The Pinellas County Tourist Development Council will more than double spending to lure conventions and events business in 1993.
As the second year of the council's renamed St. Petersburg/Clearwater Area Convention & Visitors Bureau begins, tax money support for the convention venture will top $500,000, up from $200,000.
"That probably will grow some more, but it's still only about 5 percent of our total budget and conventions and events are only about 5 percent of our visitors," said Carol Ketterhagen, director of the bureau. "But now we finally have a full service convention services bureau."
It's still a fraction of the convention business budgets in Tampa and other cities like Miami and Orlando that have full-fledged convention centers.
Conceived last year, the effort is one part of a major rethinking of where Pinellas County spends resort tax collected on hotel bills for tourist promotion.
Most of the money still goes to advertise directly for tourists. But the $3-million ad budget of 1992 will not be increased in 1993 as the bureau looks for new ways to get more tourists.
The bureau also has hired Nancy Link, former general manager of the Heritage Hotel in St. Petersburg, as convention services coordinator.
About half the $500,000 will be advertising money diverted from consumer travel publications to build a presence in the meetings and convention business trade press and trade shows.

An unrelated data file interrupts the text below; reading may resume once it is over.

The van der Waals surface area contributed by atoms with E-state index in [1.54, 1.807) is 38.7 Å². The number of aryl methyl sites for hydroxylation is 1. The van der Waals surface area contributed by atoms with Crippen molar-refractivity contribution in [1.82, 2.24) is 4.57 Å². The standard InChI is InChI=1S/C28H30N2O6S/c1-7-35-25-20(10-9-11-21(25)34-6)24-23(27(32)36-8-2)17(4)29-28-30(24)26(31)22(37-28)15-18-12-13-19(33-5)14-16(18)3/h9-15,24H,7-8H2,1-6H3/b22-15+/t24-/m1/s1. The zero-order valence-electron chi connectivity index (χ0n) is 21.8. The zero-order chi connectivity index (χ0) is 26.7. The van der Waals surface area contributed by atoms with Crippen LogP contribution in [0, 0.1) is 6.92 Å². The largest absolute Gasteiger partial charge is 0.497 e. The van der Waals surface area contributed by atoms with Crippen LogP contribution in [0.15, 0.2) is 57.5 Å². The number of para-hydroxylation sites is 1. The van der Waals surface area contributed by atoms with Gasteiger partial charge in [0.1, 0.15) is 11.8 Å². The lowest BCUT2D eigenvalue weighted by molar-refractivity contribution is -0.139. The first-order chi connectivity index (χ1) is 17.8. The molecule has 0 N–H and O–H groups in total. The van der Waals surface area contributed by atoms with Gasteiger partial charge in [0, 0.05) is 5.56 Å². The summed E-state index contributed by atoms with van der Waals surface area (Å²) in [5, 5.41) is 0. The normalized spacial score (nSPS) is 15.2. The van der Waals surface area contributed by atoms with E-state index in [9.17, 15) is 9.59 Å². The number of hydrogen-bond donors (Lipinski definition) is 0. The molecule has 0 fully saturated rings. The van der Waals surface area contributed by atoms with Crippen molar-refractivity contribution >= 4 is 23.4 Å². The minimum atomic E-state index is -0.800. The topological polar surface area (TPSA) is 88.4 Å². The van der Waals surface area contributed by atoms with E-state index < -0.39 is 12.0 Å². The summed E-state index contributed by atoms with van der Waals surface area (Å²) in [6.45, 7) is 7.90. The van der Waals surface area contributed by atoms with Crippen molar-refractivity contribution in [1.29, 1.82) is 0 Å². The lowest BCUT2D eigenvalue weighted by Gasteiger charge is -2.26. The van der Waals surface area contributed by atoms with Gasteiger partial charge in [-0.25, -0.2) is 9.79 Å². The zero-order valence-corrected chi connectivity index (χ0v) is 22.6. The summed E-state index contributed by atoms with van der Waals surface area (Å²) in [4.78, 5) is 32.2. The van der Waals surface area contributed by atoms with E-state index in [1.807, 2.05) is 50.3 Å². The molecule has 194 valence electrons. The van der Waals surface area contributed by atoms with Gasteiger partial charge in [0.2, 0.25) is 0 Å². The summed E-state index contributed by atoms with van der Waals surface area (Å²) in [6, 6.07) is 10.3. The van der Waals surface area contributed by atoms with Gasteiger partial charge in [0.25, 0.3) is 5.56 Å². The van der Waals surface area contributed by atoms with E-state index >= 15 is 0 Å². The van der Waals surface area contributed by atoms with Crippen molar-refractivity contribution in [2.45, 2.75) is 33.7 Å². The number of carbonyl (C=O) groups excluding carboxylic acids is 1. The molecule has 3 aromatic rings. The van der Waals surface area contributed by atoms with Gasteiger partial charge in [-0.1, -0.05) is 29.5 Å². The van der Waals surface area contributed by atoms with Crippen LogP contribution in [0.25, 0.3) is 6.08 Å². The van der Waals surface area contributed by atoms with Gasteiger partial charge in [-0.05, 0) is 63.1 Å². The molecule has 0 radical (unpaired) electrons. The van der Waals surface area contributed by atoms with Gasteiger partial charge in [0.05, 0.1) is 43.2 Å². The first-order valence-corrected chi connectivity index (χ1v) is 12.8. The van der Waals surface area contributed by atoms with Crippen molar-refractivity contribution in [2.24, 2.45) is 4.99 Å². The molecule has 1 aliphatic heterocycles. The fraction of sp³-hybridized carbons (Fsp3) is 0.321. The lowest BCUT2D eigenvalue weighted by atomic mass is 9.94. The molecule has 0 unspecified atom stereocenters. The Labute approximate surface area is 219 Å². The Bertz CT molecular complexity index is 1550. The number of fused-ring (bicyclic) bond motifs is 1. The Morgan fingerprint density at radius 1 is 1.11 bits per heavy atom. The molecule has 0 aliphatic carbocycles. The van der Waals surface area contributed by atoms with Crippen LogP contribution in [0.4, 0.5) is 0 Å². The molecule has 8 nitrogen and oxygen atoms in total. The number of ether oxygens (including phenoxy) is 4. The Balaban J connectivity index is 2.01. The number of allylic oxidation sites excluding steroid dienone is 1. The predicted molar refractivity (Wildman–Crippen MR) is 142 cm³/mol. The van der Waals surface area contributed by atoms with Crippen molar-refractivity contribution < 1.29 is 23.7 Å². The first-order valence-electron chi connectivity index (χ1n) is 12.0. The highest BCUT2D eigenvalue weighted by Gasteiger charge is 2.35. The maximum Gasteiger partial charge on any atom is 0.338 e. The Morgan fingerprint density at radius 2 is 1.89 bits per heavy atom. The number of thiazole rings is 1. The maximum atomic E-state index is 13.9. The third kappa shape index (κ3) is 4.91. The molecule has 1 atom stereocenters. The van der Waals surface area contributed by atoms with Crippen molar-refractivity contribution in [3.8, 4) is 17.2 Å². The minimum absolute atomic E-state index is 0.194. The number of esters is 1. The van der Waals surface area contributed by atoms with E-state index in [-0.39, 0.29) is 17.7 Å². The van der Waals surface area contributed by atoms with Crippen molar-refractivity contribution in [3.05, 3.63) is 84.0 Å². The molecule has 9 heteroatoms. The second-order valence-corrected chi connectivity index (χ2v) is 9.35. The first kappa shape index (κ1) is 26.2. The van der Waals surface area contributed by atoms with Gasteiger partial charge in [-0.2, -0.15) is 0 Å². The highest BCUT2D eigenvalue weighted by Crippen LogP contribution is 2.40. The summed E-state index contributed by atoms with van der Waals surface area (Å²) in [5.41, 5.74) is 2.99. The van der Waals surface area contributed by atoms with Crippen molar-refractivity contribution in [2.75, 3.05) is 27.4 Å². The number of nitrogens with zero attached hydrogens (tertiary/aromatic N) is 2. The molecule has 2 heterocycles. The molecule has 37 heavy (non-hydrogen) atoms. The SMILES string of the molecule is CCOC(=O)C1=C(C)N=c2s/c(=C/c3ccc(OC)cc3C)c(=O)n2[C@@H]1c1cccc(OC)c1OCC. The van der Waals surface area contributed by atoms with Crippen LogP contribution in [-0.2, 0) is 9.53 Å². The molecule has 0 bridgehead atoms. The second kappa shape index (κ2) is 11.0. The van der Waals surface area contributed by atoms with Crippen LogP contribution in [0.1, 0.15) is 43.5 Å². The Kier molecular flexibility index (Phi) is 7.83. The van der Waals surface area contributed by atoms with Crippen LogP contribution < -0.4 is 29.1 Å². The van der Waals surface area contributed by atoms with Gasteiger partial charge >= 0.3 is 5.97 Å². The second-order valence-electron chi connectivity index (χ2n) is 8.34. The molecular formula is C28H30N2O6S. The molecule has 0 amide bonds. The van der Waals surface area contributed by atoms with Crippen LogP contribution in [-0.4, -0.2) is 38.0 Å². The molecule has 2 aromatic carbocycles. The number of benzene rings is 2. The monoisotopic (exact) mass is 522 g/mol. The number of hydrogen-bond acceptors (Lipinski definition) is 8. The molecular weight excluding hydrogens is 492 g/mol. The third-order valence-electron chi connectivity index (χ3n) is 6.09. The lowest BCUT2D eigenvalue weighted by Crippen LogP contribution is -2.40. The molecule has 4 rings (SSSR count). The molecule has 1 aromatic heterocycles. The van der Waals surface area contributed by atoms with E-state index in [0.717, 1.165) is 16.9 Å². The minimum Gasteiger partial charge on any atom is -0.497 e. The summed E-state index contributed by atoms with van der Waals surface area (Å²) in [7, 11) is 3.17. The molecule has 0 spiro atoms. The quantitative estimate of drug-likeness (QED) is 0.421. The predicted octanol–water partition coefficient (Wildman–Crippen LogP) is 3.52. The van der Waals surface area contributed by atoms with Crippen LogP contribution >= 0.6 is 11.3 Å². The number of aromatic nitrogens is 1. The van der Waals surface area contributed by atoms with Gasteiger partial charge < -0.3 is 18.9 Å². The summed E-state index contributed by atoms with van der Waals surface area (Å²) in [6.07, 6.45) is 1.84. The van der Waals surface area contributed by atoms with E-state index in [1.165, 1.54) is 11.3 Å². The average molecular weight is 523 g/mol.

Meanwhile, several other chunks of the TDC budget, which took effect Oct. 1, still are being sorted out by the TDC and its bosses on the County Commission.
The TDC Wednesday recommended that $100,000 of the $150,000 doled out annually to arts, cultural, historical, sports and chamber of commerce programs will go to the Florida Orchestra. Four other groups will split the remaining $50,000.
Others ways are being investigated to build two new welcome centers and help stage four events ranging from a bowling tournament to a beach party publicity day for the Hall of Fame Bowl. Also, 10 beach cities still are lobbying heavily for about $149,000 to help keep their beaches clean every year.
In other action, the TDC learned:
The spring/summer tourist season was a slight improvement over the same season in recession-ridden 1991. The number of visitors increased 2.7 percent, occupancy was 64 percent and the average room rate rose about $1 to $49.19. While Orlando benefitted greatly from a summer air fare sale, Pinellas only held its own.
Pinellas spent most of its ad budget in the Northeast and Midwest to prime the spring/summer season. In fact, 50 percent of Pinellas visitors flew into Florida at Orlando, compared to 38 percent at Tampa International. The Tampa airport's share dropped from 46 percent last year.
In 1993 Pinellas officials will attend a travel show in Milan, Italy, marking the county's first attempt at cracking the Italian vacation market.